The Emergence of Relationality: The Ontology of Personhood and Age-Based Identity in the Mortuary Practices of Archaic Indian Knoll, Kentucky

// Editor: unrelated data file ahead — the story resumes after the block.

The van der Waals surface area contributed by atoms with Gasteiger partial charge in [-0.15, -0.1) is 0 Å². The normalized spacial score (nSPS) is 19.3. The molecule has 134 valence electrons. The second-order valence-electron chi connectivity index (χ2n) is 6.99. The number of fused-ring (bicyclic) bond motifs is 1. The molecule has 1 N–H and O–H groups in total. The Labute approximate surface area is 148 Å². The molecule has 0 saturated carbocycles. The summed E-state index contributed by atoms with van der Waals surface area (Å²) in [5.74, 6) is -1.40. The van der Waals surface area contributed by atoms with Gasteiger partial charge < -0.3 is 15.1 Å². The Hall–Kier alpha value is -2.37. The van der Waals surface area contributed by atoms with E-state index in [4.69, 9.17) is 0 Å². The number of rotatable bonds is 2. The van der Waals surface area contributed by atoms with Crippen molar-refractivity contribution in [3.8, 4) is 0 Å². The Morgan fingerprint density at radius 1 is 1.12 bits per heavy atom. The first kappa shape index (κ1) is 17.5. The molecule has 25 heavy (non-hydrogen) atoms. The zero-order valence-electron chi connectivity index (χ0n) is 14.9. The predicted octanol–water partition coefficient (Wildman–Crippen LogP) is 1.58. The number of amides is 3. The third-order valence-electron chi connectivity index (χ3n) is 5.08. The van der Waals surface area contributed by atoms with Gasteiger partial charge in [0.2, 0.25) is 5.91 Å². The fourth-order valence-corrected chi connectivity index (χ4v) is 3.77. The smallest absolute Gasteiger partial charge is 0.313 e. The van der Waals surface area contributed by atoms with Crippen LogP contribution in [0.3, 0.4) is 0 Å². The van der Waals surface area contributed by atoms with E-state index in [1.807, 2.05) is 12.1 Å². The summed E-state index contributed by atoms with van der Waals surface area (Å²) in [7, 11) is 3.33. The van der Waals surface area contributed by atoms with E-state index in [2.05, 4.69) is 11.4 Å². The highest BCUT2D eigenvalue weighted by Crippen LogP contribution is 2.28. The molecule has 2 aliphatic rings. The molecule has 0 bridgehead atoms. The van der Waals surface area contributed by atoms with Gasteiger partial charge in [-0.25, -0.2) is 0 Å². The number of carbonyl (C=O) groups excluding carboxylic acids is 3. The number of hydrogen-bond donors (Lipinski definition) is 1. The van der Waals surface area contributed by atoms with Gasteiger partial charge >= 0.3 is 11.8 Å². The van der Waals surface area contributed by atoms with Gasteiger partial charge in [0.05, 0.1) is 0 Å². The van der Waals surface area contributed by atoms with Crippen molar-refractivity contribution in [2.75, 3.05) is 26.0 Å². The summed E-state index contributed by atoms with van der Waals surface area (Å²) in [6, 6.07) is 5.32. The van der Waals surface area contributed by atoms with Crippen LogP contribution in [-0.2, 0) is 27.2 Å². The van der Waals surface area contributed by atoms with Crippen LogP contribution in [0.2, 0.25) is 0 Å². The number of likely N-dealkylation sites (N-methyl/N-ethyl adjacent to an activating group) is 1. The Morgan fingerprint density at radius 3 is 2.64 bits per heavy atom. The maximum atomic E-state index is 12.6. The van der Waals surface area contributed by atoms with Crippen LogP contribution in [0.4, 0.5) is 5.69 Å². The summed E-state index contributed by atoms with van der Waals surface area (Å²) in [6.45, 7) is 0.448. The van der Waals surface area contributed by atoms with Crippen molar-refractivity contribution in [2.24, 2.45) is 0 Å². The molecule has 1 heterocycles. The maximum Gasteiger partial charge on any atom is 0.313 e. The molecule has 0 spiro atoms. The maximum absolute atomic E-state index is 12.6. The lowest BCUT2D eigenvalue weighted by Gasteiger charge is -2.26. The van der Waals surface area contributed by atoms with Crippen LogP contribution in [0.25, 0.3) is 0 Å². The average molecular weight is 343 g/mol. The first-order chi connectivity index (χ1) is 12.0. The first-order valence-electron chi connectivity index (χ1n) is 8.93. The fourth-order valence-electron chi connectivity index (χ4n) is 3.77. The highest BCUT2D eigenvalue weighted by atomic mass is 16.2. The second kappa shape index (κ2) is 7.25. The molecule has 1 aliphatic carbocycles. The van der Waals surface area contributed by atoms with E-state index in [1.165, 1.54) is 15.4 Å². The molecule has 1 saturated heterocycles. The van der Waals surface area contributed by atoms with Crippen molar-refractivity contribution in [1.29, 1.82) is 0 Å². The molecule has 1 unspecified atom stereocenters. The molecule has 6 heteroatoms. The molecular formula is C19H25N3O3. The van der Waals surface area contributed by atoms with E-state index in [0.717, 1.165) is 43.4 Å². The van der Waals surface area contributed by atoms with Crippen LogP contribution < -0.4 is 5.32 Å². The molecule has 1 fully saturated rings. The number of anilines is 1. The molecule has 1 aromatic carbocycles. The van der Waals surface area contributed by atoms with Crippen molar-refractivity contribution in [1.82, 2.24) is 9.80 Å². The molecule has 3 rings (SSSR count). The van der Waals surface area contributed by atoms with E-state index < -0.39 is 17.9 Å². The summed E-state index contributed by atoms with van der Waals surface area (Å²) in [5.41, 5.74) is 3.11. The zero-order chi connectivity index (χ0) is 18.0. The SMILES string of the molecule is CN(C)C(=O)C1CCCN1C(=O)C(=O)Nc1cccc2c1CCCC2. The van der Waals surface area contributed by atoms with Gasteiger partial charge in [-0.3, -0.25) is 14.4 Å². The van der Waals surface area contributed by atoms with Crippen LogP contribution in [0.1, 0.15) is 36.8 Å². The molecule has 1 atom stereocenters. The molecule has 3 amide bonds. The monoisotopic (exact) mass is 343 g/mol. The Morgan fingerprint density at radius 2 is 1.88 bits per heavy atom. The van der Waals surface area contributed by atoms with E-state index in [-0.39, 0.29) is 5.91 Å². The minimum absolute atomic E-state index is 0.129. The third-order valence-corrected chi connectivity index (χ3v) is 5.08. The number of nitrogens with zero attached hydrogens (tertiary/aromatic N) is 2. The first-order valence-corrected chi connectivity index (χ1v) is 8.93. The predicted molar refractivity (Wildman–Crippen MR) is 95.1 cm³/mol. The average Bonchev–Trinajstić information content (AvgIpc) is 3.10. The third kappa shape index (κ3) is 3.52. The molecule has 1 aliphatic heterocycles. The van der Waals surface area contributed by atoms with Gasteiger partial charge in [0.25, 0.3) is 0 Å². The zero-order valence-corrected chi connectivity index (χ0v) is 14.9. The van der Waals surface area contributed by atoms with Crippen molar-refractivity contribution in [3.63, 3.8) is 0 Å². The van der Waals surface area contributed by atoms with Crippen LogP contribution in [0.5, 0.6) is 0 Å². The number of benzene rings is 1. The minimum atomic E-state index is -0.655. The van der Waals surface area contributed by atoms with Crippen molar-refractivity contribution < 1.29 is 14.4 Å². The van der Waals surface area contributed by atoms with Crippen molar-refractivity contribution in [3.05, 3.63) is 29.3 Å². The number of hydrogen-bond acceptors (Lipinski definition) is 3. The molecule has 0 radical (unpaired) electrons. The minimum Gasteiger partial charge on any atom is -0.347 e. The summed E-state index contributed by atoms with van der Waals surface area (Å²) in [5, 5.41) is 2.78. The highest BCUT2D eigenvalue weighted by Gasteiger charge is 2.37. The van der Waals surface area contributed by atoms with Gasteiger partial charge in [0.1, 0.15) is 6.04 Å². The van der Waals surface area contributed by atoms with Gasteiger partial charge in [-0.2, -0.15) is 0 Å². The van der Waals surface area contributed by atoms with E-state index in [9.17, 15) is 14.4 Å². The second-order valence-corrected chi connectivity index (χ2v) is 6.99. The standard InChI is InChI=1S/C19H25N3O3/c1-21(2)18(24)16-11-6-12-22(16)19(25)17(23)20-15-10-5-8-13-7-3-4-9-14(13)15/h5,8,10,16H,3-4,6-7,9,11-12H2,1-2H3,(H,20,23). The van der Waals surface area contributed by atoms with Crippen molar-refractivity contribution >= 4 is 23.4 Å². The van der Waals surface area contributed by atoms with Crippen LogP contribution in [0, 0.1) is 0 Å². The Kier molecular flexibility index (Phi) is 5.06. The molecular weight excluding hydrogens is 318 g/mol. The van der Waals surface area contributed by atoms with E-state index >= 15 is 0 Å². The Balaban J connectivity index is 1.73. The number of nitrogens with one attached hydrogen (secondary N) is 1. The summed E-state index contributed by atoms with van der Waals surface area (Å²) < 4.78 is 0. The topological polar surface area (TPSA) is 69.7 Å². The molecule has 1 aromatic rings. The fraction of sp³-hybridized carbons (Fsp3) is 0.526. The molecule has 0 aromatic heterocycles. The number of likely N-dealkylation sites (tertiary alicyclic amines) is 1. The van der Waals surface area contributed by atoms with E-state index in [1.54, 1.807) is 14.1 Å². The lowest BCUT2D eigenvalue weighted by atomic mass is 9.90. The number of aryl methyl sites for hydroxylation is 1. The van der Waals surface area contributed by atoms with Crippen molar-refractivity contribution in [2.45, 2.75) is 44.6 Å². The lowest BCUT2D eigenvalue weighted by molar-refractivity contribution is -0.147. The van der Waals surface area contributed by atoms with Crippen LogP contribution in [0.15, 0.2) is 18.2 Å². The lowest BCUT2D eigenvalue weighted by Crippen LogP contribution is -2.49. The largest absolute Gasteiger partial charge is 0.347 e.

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This thesis examines the embodiment of biosocial age identity in the mortuary practices of the Late Archaic site, Indian Knoll (ca. 4600-3500 BP), in Kentucky. Utilizing bioarchaeological biosocial approaches and mortuary theory, the mortuary practices of Indian Knoll inhabitants were examined to determine persistent practices of biosocial mortuary identity, in which the embodiment of age-based identity is attributed to the cultural ontology of personhood. Lower mandibular radiographs were used to conduct biological age assessment on a preadult sample population in order to establish maturity-based dental age rather than chronological age assessment. Burial positioning, orientation, interment number, and grave good presence were compared across site between biological age groups. High correlation in burial form between biologically immature and mature individuals demonstrates that social identities were ascribed early in life in association with like-status individuals and reinforced over the life course. The inclusion of specific grave goods in select burial contexts emphasize hunter-gatherer identities across the mortuary landscape, which suggests that Indian Knoll biosocial identities revolved around inherent ontological relationships with non-human agents that are negotiated through persistent socioecological interactions throughout Indian Knoll’s occupation.